Ten years back, this day, the output on the blog was nothing short of phenomenal. On 10th March, 2009, a total of 12 songs were posted. Atul ji was quite in the pink, and on the roll, during those initial weeks and months of this blog. 12 songs mean that 12 films got represented that day. And ‘Bobby’ made its debut on that day, with the song – “Main Shaayar To Nahin”.

Over the past decade, nine of those films have been yippeee’d, and three remain. As I checked the list, I was somberly surprised that a film like ‘Bobby’, with one superlative song after another, had not yet been yippeee’d here. And mind you, the songs pending are not lightweights. Each one of them is a popular super hit, all by itself.

Quick round up review of credits – the words of this song are adapted and redrafted by Rajkavi Inderjeet Singh Tulsi, based on an original song by Bulle Shah. The music – Laxmi-Pyaare. Singing voice – Narendra Chanchal. On screen, the singer himself is performing the song, carrying the messages between the two young lovers, Rishi Kapoor and Dimple Kapadia, who are not communicating, except through the eyes. And the words of this song so powerfully express the unsaid emotions between them.

If you have ever been in love, this song is for you. And yes, if you have ever been in love, this film is for you.

 

Song – Beshaq Mandir Masjid Todo, Bulle Shaa Ye Kehta (Bobby) (1973) Singer – Narendra Chanchal, Lyrics – Inderjit Singh Tulsi, MD – Laxmikant Pyaarelal

Lyrics (Provided by Avinash Scrapwala)

beshaq mandir masjid dhaa de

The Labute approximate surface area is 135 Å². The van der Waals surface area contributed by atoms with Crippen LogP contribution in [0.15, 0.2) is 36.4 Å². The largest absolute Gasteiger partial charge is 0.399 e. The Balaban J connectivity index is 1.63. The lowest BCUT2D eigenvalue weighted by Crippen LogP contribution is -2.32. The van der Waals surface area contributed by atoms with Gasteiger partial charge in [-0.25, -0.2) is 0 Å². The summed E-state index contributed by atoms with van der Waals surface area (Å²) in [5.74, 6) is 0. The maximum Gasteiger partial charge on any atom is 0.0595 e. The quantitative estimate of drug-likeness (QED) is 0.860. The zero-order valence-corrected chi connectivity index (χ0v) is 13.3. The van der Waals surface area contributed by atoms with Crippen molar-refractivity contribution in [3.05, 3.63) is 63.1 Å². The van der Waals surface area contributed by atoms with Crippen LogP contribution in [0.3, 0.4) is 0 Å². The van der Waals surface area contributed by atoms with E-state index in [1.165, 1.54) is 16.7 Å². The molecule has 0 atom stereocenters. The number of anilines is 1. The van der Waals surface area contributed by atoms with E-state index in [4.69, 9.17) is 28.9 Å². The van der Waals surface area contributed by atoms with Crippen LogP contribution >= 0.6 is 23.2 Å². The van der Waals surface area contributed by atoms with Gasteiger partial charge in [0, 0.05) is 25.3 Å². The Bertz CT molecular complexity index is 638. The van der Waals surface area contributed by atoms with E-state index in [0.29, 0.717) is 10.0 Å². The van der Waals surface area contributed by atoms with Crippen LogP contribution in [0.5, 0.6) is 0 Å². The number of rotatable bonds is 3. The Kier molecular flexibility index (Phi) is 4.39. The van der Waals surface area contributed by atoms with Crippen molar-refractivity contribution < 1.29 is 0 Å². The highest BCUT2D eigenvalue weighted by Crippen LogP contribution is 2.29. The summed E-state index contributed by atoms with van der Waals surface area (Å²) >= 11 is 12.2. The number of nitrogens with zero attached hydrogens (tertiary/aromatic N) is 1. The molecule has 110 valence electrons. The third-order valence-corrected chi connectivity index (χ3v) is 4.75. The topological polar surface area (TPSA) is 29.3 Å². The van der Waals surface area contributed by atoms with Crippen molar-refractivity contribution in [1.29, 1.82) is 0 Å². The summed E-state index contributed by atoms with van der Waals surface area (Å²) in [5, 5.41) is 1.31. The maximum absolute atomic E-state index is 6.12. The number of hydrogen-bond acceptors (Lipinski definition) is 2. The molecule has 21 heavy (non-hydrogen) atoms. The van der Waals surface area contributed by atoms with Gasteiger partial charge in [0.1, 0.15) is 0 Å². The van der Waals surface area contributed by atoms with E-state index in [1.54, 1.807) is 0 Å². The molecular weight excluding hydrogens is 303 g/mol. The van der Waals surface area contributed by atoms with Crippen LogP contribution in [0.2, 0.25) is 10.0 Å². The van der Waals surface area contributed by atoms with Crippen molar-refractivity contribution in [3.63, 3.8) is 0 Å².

bulle shah..aa ye kehta..aa

beshaq mandir masjid todo
bulle shah..aa ye kehta..aa
par pyaar bharaa dil
kabhi na todo..o..o
is dil mein..ae dilbar rehta

jis palde mein tuley mohabbat. . .
jis palde mein tuley mohabbat
us mein chaandi nahin tolnaa..aa
taubaa meri
naa dholna
main nahin bolna..aa
ho nahin bolna jaa
main nahin bolna jaa
o main nahin bolnaa jaa
dholna
main nahin bolnaa..aa
tauba meri
naa dholna
main nahin bolnaa..aa

aag te ishq baraabar dono..o
par paani aa..aag bujhaaye
aag te ishq baraabar dono
par paani aag bujhaaye
aashiq ke jab aansoo nikley..ae..ae
aur agan lag jaaye
tere saamne baithh ke rolaan..aa..aa..aa..aa..aa
ho tere saamne baithh ke rolaan
dil ka dukhdaa nahin pholna..aa..aa
dholnaa..aa
main nahin bolna..aa
ho nahin bolnaa jaa
main nahin bolnaa jaa..aa
ve main nahin bolna jaa
dholna
main nahin bolnaa..aa
tauba meri
naa dholna
main nahin bolnaa..aa

ve main nahin bolna..aa
o ve main nahin bolna..aa
ve main nahin bolna..aa..aa..aa..aa
ve main nahin bolna..aa
ve main nahin bolna..aa
dholna..aa
main nahin bolna
nahin bolna
ve main nahin bolna
nahin bolna aa
ve main nahin bolna aa
nahin bolna
ve main nahin bolna..aa..aa

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Hindi script lyrics (Provided by Avinash Scrapwala)
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बेशक मंदिर मस्जिद ढा दे
बुल्ले शाह॰॰आ ये कहता॰॰आ

बेशक मंदिर मस्जिद तोड़ो
बुल्ले शाह॰॰आ ये कहता॰॰आ
पर प्यार भरा दिल
कभी ना तोड़ो॰॰ओ॰॰ओ
इस दिल में॰॰ए दिलबर रहता
जिस पलड़े में तुले मोहब्बत॰ ॰ ॰
जिस पलड़े में तुले मोहब्बत
उसमे चांदी नहीं तोलना॰॰आ
तौबा मेरी
ना ढोलना
मैं नहीं बोलना॰॰आ
हो नहीं बोलना जा
मैं नहीं बोलना जा
ओ मैं नहीं बोलना जा
ढोलना
मैं नहीं बोलना॰॰आ
तौबा मेरी
ना ढोलना
मैं नहीं बोलना॰॰आ

आग ते इश्क बराबर दोनों॰॰ओ
पर पानी आ॰॰आग बुझाए
आग ते इश्क बराबर दोनों
पर पानी आग बुझाए
आशिक के जब आंसू निकले॰॰ए॰॰ए
और अगन लग जाए
तेरे सामने बैठ के रोलां॰॰आ॰॰आ॰॰आ॰॰आ॰॰आ
हो तेरे सामने बैठ के रोलां
दिल का दुखड़ा नहीं फोलना॰॰आ॰॰आ
ढोलना॰॰आ
मैं नहीं बोलना॰॰आ
हो नहीं बोलना जा
मैं नहीं बोलना जा॰॰आ
वे मैं नहीं बोलना जा
ढोलना
मैं नहीं बोलना॰॰आ
तौबा मेरी
ना ढोलना
मैं नहीं बोलना॰॰आ

वे मैं नहीं बोलना॰॰आ
ओ वे मैं नहीं बोलना॰॰आ
वे मैं नहीं बोलना॰॰आ॰॰आ॰॰आ॰॰आ
वे मैं नहीं बोलना॰॰आ
वे मैं नहीं बोलना॰॰आ
ढोलना॰॰आ
मैं नहीं बोलना
नहीं बोलना
वे मैं नहीं बोलना
नहीं बोलना॰॰आ
वे मैं नहीं बोलना॰॰आ
नहीं बोलना
वे मैं नहीं बोलना॰॰आ॰॰आ

 

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This blog discusses Bollywood songs of yesteryears. Every song has a brief description, followed by a video link, and complete lyrics of the song.

This is a labour of love, where “new” songs are added every day, and that has been the case for over ELEVEN years. This blog has more than 15300 song posts by now.

This blog is active and online for over 4000 days since its beginning on 19 july 2008.